In terms of substance, Golding's Cuba visit involved the signing of five framework agreements in agriculture, health care, tourism, housing and water-resource management.
There were also exchanges on cooperation on narcotics interdiction.
A meeting of the Cuba-Jamaica Joint Commission, to take forward what was discussed, is expected soon. Of particular importance were the exchanges in the area of health care, where Cuban offers of further assistance could lead to significant changes to health-care provision for all Jamaicans.
In another potentially important move to deepen relations, the prime minister met with members of the Jamaican Diaspora in Cuba, indicating that he hoped that it would be possible to receive them "as members of a family we have not seen for some time".
The agreements, which aim to rapidly deepen the relationship, were coupled with some important political messages. If the US was prepared to engage constructively with China and Vietnam, the time had come, he said, for constructive engagement with Cuba, Golding told journalists.
"We gave (an assurance) that not only would we continue to support that view, but that we would use whatever influence we have, however limited, to seek to encourage and influence the thinking of the US government towards a different approach to Cuba."
Golding said there were clear signs that Cuba was moving on a path of reform. "Some very significant initiatives have been taken and we believe it is something that ought to be encouraged," said Golding.
More generally, Golding has made it clear that it is his intention to rapidly deepen relations with Cuba so that the two economies become complementary.
The Jamaican visit came at a time when international relationships with Cuba may change.
In Europe, in June, there will be a review of Europe's common position on Cuba, which, like the US embargo and nearly fifty years of attempts by Washington to bring down the Cuban government, has been a failure.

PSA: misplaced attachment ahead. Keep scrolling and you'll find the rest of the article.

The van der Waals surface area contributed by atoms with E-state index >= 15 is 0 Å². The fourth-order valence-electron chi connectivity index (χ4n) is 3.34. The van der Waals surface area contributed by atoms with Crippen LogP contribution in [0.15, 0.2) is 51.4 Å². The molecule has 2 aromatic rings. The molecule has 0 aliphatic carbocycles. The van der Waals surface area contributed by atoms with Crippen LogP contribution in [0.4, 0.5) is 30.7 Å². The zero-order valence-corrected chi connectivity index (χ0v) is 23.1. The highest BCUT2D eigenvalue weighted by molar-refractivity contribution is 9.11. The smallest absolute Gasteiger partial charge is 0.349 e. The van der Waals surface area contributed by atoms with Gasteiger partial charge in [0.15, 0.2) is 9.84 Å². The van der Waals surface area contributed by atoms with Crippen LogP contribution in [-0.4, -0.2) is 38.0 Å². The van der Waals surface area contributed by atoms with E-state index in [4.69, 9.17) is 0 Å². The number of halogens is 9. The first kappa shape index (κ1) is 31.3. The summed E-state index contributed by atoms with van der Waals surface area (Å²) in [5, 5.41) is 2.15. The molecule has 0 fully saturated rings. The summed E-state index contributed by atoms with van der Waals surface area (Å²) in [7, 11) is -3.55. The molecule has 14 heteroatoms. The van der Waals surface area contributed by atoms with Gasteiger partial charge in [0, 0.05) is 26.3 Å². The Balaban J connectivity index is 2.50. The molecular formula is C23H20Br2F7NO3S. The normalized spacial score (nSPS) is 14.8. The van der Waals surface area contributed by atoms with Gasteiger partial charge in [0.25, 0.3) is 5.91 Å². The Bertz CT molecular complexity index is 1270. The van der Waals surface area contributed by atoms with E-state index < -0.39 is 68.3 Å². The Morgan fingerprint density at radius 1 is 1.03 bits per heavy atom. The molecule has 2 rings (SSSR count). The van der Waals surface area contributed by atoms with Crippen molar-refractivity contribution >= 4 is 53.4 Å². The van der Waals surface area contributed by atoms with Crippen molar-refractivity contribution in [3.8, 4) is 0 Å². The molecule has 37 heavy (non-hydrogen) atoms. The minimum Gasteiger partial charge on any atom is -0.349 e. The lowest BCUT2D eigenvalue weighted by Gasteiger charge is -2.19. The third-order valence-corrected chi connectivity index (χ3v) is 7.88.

A clearer indication of European thinking may emerge at the next EU/Latin American and the Caribbean summit taking place in Lima, Peru, on May 16, where, if as expected, in the context of the meeting's final declaration, Europe as a group responds to those Latin and European nations that are seeking to criticise Cuba.
In the US, a change in relations with Cuba is likely if a Democrat wins the US presidential election.
Initially, this would most probably be in areas that require decisions that do not have to be taken legislatively through Congress and will only move at the pace at which Cuba wishes to engage.
Dynamics would change
This could involve enabling freer US travel to Cuba and ending the ban on remittances and engagement in functional cooperation on issues such as narcotics interdiction and scientific exchanges.
As for Cuba, President Castro has made it clear that his nation is prepared to enter into dialogue on the basis of mutual respect of sovereignty and without pre-conditions.
In all of this, Cuban ministers make it clear that as a Caribbean nation, its relationship with the region will remain unaffected.
However, if over time, engagement leads to Cuba's economic resurgence in the hemisphere, no one should doubt that all of the dynamics of the modern Caribbean would change.
Jamaica's Government has understood this and is showing a vision and leadership that will bring benefit to its people, to Cuba and to the region.
David Jessop is director of the Caribbean Council. Email: firstname.lastname@example.org